For many, Christmas is a time for celebration, being with family and enjoying a break from work.  For employers though it can raise some questions about the right actions to take in the workplace and it’s a good idea to have thought some of these issues through in advance.

Here are some thoughts and advice on a few common points that might arise:

1. What preparation can I do to try and ensure that the festive season in the workplace goes off without a hitch?

Consider issuing a communication to employees in advance of the Christmas party to let them know the arrangements for the event but also use it as an opportunity to remind them of the dangers of excess alcohol and the kind of behaviours that may be viewed as harassment.

As good practice, you may also want to think about putting a policy in place on workplace social events to cover your duty of care for employees under the Equality Act 2010.  Under this act an employer is liable for acts of discrimination, harassment and victimisation carried out by employees in the ‘course of employment’ unless the employer has taken reasonable steps to prevent such acts.

2. What do I do if a member of staff is sick and/or absent after our Christmas party?

You need to apply your normal sickness policy and procedures.

3. As an employer, am I responsible for anything that happens at our Christmas party?

It is best to make an assumption that you would be liable.  The term ‘in the course of employment’ is referred to in law and in the case of the Chief Constable of the Lincolnshire Police v Stubbs and other, a police officer said that he was sexually harassed outside of working hours in a pub by work colleagues. The Employment Appeal Tribunal found that social events away from work where they take place either immediately after work or for an organised leaving party came under the remit of ‘course of employment’.

4. Should I deal with requests for annual leave any differently at this time of year?

Follow your organisation’s normal policy for booking time off on annual leave, although you may want to be a little more flexible at this time of year about issues such as the number of people allowed to be off at the same time.  On the other hand, this may be one of your busiest times and as such you may need to restrict the number of people taking leave.  It is best to try and plan your business needs as early as possible and come to an agreement with employees.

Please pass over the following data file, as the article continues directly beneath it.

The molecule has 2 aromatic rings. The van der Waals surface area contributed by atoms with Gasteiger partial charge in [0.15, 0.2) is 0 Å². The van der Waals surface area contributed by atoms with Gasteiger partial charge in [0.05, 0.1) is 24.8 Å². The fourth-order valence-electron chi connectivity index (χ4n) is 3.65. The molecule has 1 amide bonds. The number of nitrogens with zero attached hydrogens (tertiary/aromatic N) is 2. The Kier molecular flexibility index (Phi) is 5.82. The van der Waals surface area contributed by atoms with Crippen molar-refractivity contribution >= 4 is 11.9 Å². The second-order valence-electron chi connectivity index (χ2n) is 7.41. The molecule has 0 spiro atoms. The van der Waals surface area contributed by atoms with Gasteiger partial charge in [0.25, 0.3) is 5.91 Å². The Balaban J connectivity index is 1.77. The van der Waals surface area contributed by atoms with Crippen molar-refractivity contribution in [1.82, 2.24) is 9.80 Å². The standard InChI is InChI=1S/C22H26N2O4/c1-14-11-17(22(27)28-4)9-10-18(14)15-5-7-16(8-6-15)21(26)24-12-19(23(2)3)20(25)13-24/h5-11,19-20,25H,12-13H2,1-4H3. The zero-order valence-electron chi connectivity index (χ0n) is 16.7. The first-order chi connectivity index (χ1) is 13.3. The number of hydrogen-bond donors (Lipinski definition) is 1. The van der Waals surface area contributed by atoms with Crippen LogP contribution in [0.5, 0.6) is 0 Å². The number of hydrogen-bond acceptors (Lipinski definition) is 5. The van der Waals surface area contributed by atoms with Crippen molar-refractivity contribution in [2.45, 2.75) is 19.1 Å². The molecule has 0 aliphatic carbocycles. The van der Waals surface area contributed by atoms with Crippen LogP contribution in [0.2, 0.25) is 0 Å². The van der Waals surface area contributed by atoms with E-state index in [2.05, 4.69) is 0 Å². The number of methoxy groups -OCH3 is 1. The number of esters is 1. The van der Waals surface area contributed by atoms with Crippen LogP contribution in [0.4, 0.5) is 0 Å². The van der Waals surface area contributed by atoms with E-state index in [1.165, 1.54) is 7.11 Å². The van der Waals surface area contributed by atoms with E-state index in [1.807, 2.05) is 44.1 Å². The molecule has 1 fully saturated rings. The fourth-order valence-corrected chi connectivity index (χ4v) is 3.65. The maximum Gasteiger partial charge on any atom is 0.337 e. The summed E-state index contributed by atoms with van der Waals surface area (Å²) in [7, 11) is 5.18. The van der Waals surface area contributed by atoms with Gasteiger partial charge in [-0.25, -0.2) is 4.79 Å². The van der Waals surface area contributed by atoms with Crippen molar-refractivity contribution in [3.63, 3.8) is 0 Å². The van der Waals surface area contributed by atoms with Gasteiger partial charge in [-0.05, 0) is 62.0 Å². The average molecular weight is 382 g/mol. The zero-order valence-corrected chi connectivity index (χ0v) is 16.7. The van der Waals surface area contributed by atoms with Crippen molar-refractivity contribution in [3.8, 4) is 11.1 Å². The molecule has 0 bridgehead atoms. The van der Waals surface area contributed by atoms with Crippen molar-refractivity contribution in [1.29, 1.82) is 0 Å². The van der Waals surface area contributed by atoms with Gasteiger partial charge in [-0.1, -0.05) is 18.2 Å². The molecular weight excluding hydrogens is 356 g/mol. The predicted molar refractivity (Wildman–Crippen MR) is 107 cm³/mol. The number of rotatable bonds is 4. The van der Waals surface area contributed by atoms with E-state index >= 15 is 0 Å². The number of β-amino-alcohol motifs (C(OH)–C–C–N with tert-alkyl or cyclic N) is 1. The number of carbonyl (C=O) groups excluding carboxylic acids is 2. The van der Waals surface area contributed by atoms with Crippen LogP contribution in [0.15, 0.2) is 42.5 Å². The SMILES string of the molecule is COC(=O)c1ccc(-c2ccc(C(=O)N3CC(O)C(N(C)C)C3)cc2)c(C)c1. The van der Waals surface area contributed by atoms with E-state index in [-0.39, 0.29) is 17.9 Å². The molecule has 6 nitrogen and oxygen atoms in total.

Contracts of employment can state restrictions on taking leave; restrictions can also be implied through custom and practice or part of a collective agreement that is incorporated into individual contracts.

The kind of restrictions you may need to consider include:

If a situation arises where an employee takes leave without approval, the matter should be addressed with caution so that the penalty is not disproportionate.

In the case of Stott v Next Retail Ltd. the employee did not turn up for work on Christmas Eve without permission and was subsequently dismissed.  The employer was found by the employment tribunal to have dismissed Stott unfairly.

5. What if one of my Christian employees refuses to work on the bank holidays at Christmas?

Under the Equality Act 2010 your employees are protected from direct and indirect discrimination on the grounds of their region.  There is no right to time off for religious observance but refusing to allow a Christian employee time off for bank holidays with a religious connection could be seen as indirect religious discrimination.

6. If we have a workplace Christmas party are we discriminating against other religions?

Office Christmas parties are not usually about celebrating the Christian religion so it is unlikely to be seen as discrimination.  Be supportive however of other religious festivals as they arise throughout the year and put a policy in place on religious observance during working hours.